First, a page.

"The overpowering was not meant to satisfy the avarice. As the accusations proceed, after the informant was overpowered, as it could only have a singular result, the accused persons, namely, Ram Singh, Akshay and the Juvenile in Conflict with Law (JCL) took the prosecutrix to the rear side of the bus and she was raped by them, one after the other.
After committing rape, the accused Ram Singh (since deceased), accused Akshay and the JCL came towards the informant, PW-1, and nailed him down; then the accused Vinay and accused Pawan went to the rear side of the bus and committed rape on the prosecutrix, one by one.
PW-1 noticed that earlier the bus was moving at fast speed but after sometime, he felt that the speed of the bus was reduced and he saw that the accused Mukesh, who was driving the bus, came near him and hit him with the rod and he also went to the rear side of the bus and raped the prosecutrix. The prosecutrix was brutally gang raped by the accused one after the other and she was also subjected to unnatural sex.
Her private parts and her internal organs were seriously injured by inserting iron rod and hand in the rectal and vaginal region. As per PW-1, he had heard the cries of the prosecutrix like "chod do, bachao". PW-1 could hear the prosecutrix shouting in a loud oscillating voice. The prosecutrix was carrying a grey colour purse having an Axis Bank ATM card and other belongings.
The accused persons robbed her of her belongings and stripped her. They also took away the clothes of the informant while beating 10 him with iron rods. The accused were exhorting that both the victims be not left alive. The accused then tried to throw both the informant and the prosecutrix out of the moving bus from its rear door but could not open it and so, they brought them to the front door and threw them out of the moving bus at National Highway No. 8, Hotel Delhi 37, Mahipalpur flyover by the side of the road."
'Nirbhaya' later told an attending doctor, Rashmi Ahuja, that she was "slapped on her face, kicked on her abdomen and bitten over lips, cheek, breast and vulval region."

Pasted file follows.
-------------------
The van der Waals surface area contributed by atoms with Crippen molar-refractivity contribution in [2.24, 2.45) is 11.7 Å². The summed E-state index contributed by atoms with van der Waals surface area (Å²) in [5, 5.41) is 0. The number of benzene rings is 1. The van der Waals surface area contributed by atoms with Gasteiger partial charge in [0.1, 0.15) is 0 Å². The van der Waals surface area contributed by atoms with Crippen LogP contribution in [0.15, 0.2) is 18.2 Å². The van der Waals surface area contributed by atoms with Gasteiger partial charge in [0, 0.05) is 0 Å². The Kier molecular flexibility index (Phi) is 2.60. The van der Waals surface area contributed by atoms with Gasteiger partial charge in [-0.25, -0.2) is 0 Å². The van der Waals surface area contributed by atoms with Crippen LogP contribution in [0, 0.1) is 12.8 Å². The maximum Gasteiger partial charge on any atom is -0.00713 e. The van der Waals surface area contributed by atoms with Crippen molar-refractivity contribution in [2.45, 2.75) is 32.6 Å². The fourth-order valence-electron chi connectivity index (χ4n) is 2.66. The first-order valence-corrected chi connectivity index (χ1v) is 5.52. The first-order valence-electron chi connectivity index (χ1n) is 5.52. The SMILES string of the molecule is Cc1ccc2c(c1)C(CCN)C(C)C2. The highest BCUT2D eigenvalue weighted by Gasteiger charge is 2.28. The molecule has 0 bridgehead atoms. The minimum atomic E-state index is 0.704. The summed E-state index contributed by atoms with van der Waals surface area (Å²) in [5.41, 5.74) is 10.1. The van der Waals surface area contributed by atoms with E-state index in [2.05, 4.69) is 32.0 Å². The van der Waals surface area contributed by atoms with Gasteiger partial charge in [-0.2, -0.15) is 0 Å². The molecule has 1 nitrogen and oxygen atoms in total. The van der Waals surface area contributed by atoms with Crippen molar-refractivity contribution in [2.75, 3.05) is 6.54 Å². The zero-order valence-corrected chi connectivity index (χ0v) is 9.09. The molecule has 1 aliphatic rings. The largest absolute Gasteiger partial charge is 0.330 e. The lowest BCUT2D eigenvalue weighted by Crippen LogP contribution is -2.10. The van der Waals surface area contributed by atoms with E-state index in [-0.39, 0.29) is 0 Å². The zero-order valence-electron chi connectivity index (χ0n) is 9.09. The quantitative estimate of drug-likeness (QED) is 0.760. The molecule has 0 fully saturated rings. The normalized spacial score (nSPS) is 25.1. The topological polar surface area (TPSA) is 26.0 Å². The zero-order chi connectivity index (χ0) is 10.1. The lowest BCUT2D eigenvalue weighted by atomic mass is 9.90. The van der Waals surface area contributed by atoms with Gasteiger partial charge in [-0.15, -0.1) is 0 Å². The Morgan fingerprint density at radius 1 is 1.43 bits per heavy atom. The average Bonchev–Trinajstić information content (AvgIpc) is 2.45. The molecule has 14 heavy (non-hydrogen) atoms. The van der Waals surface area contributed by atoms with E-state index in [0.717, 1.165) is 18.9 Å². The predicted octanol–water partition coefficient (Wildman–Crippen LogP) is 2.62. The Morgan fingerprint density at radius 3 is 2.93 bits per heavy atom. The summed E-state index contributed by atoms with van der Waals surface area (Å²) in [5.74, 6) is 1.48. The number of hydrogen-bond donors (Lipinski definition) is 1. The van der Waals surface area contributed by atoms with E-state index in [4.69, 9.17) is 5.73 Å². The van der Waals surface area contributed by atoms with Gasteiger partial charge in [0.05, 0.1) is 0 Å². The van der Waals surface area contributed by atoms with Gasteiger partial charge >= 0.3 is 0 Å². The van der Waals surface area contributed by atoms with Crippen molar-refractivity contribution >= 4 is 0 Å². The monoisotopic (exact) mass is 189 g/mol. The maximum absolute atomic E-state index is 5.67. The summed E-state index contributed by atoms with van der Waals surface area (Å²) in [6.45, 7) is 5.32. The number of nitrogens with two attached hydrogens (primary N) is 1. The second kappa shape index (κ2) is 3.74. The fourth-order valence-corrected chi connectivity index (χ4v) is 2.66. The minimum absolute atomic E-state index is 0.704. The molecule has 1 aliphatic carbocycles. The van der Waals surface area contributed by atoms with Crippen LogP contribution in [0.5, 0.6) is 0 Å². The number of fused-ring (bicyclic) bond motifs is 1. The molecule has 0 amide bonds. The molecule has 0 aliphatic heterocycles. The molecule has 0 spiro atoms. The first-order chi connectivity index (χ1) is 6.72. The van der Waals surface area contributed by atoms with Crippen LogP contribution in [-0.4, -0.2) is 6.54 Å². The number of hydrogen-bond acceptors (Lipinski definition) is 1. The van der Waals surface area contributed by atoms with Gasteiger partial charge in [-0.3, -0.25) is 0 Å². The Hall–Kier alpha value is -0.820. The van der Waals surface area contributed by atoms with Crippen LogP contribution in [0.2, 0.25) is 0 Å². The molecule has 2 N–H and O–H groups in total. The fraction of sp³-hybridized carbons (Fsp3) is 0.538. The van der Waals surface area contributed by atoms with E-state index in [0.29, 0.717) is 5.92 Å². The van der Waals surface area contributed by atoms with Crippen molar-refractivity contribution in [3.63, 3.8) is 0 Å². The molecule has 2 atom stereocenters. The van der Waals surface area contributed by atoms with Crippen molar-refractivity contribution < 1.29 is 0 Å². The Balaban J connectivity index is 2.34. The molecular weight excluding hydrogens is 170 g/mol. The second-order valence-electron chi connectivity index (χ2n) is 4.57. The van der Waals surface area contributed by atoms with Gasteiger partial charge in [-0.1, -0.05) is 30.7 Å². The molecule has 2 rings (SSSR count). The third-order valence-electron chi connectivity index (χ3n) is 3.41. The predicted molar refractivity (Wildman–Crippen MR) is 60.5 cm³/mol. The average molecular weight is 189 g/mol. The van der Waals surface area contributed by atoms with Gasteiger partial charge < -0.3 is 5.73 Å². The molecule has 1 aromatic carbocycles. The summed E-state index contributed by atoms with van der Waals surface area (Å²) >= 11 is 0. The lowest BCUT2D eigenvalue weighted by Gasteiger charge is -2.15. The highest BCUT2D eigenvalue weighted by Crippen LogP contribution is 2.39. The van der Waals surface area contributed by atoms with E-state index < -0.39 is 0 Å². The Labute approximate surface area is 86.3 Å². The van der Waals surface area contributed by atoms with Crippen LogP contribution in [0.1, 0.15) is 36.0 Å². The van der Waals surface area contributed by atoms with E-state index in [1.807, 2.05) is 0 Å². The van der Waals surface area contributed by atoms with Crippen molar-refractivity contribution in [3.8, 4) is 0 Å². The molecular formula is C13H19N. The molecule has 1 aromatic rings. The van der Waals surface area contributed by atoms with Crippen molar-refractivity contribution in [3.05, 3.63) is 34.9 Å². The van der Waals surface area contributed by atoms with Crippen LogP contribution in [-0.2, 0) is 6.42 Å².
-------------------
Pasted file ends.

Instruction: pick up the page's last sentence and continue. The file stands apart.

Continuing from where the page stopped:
She remembered "rectal penetration" and that she was forced to have oral sex, which she refused. This continued for half an hour, as her friend watched helplessly. They were thrown off the moving bus — naked, helpless and bleeding — and left to die.
Her external injuries, the court noted, included abrasions in eyes, bruises on her breasts, nostrils, lips, bite marks on her cheek and breasts, a posterior vaginal wall tear of about 7 to 8 cm, and a rectal tear of about 4 to 5 cm. There was a detailed and deeply disturbing medical testimony on the possibility of an iron rod being inserted in her anus.
"The anus is directly connected to the intestines via the rectum and, thus, deep penetration by use of a rod or other long object could have caused injuries to the bowels/intestines," the judges noted.
Here's why it is important we read the full judgment, and relive the trauma that she must have suffered before succumbing to her grievous injuries. It is important we attempt to comprehend the pain she must have felt. Collective public memory is notoriously short-lived. Soon this verdict will come up only is occasional discourses and media references of similar cases.
We need to remind ourselves that she's one of millions of women brutalized every day in India because of a culture based on misogyny and lax law enforcement. It was not easy reading the judgment. But we need to, to remind ourselves that there's a long fight ahead of us so that no other parents loseThe a daughter to sexual violence.